September 17, 2019
The Australian government has refused to rule out handing over a Sydney-based lawyer who advocates for West Papuans to Indonesian authorities.
Veronica Koman, an Indonesian human rights lawyer who currently lives in Australia, is being pursued by Indonesian police for disseminating evidence of police- and military-backed violence in West Papua.
Koman has been a credible source of eyewitness accounts, photos and footage of protests that have swept across West Papua and other Indonesian provinces in recent weeks.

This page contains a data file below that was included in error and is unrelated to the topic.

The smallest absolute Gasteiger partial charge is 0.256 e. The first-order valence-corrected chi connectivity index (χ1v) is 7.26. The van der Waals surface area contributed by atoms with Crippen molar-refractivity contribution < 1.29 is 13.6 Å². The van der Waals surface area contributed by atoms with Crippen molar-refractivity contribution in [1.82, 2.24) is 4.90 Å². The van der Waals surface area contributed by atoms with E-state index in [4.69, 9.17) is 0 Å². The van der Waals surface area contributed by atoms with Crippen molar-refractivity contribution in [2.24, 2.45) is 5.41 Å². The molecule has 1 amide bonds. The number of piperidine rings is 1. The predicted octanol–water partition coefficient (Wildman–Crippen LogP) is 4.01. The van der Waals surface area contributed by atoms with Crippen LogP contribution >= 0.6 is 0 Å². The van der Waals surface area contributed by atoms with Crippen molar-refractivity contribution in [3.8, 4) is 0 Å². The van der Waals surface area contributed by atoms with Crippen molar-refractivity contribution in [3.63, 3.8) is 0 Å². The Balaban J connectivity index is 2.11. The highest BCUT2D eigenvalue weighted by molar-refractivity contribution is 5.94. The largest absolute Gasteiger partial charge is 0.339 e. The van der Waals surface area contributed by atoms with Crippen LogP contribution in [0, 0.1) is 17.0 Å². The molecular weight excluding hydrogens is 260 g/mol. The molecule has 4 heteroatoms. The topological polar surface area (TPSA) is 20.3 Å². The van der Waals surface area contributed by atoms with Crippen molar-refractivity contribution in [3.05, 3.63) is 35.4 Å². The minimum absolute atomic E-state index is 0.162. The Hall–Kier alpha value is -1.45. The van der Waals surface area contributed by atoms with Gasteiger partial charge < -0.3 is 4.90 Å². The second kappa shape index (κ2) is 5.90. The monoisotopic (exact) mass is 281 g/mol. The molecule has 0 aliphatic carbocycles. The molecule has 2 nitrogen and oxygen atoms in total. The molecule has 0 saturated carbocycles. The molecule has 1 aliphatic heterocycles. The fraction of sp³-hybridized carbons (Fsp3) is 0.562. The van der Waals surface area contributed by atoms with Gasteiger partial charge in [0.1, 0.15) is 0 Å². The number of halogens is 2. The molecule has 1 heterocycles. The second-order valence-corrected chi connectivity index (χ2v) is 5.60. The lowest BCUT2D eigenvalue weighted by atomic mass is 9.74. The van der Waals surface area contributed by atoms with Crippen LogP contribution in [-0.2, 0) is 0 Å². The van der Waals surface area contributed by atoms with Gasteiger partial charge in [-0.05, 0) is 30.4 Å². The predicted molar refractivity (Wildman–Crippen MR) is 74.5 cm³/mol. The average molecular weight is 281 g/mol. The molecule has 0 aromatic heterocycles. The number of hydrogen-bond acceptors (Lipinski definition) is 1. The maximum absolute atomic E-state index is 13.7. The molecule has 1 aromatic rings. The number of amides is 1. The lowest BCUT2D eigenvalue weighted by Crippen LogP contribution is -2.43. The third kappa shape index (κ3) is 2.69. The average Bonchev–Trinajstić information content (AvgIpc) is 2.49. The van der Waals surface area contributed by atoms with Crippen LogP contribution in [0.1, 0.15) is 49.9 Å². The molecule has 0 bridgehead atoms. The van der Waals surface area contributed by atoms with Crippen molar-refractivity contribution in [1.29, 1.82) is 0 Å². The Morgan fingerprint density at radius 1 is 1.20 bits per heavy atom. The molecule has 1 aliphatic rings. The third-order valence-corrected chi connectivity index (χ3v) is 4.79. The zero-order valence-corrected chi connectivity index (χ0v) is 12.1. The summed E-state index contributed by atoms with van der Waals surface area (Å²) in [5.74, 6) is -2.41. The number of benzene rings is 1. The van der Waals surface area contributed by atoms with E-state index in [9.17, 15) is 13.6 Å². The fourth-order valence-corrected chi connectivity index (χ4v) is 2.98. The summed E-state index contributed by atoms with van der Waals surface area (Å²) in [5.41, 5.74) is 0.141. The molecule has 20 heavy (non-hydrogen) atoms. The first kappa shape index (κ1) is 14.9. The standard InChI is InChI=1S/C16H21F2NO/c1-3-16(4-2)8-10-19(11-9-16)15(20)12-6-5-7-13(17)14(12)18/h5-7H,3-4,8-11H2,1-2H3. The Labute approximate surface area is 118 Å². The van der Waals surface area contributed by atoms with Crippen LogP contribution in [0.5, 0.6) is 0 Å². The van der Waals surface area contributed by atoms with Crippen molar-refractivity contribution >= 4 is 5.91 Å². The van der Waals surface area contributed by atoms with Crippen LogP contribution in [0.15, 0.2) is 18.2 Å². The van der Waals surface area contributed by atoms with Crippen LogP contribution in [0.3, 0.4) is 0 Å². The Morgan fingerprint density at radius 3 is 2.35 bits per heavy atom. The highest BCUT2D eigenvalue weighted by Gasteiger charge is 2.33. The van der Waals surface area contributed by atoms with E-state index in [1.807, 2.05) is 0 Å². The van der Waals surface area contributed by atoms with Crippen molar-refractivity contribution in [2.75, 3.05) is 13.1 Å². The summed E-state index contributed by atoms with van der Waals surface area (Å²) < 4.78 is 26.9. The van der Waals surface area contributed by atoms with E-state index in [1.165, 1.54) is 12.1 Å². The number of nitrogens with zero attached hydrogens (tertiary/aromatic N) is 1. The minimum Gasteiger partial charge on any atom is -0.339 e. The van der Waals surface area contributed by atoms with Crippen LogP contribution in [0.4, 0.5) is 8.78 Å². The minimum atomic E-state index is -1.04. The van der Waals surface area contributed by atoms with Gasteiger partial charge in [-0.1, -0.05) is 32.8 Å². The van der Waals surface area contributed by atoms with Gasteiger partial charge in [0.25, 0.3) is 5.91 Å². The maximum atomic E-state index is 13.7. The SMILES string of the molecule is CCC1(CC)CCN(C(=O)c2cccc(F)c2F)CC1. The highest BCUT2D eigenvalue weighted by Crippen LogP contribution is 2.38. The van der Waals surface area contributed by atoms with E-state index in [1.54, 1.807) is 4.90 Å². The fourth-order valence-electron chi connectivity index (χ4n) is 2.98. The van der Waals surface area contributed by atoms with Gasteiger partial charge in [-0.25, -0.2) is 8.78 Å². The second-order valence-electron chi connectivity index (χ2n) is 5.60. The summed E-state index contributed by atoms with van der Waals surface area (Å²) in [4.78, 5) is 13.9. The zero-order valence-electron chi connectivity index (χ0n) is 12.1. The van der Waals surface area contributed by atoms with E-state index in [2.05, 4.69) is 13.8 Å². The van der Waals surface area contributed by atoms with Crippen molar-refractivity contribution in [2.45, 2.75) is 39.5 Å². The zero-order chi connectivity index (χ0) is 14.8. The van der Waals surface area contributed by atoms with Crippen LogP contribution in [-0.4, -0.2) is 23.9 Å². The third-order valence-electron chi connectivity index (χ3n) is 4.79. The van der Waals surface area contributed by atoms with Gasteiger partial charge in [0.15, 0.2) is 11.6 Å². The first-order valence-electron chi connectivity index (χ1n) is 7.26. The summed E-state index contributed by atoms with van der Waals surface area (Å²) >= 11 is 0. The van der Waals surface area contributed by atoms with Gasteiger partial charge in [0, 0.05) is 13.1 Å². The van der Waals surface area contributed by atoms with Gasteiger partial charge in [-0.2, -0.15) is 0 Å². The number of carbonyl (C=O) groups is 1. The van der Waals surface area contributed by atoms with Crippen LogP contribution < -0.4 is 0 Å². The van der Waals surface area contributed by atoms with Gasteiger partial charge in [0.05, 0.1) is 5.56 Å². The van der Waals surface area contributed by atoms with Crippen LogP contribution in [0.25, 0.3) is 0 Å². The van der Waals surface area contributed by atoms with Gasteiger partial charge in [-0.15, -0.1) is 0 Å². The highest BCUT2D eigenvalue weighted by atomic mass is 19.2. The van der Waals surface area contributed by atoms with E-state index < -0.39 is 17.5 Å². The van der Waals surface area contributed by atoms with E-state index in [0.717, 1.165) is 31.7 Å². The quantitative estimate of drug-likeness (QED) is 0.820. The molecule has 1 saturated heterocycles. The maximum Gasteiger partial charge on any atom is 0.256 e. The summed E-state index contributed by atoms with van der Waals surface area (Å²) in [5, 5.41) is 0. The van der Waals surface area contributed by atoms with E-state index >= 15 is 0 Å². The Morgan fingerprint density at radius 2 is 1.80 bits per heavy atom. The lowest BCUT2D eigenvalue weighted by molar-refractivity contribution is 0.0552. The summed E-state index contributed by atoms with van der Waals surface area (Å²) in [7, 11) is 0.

Several people have reportedly died and dozens of others injured in violent clashes with Indonesian police, military and military-backed militia, which were sparked by the racist abuse of Papuan students in Java but have morphed into a demand for a referendum on West Papuan independence.
Koman faces charges under the country’s controversial electronic information and transactions law, and faces up to six years in jail if found guilty.
East Java police spokesman Frans Barung Mangera told the Guardian that if Koman did not report to Indonesian authorities by 18 September, a red notice would be issued through Interpol for her arrest. “After that we will work with the international police,” he said.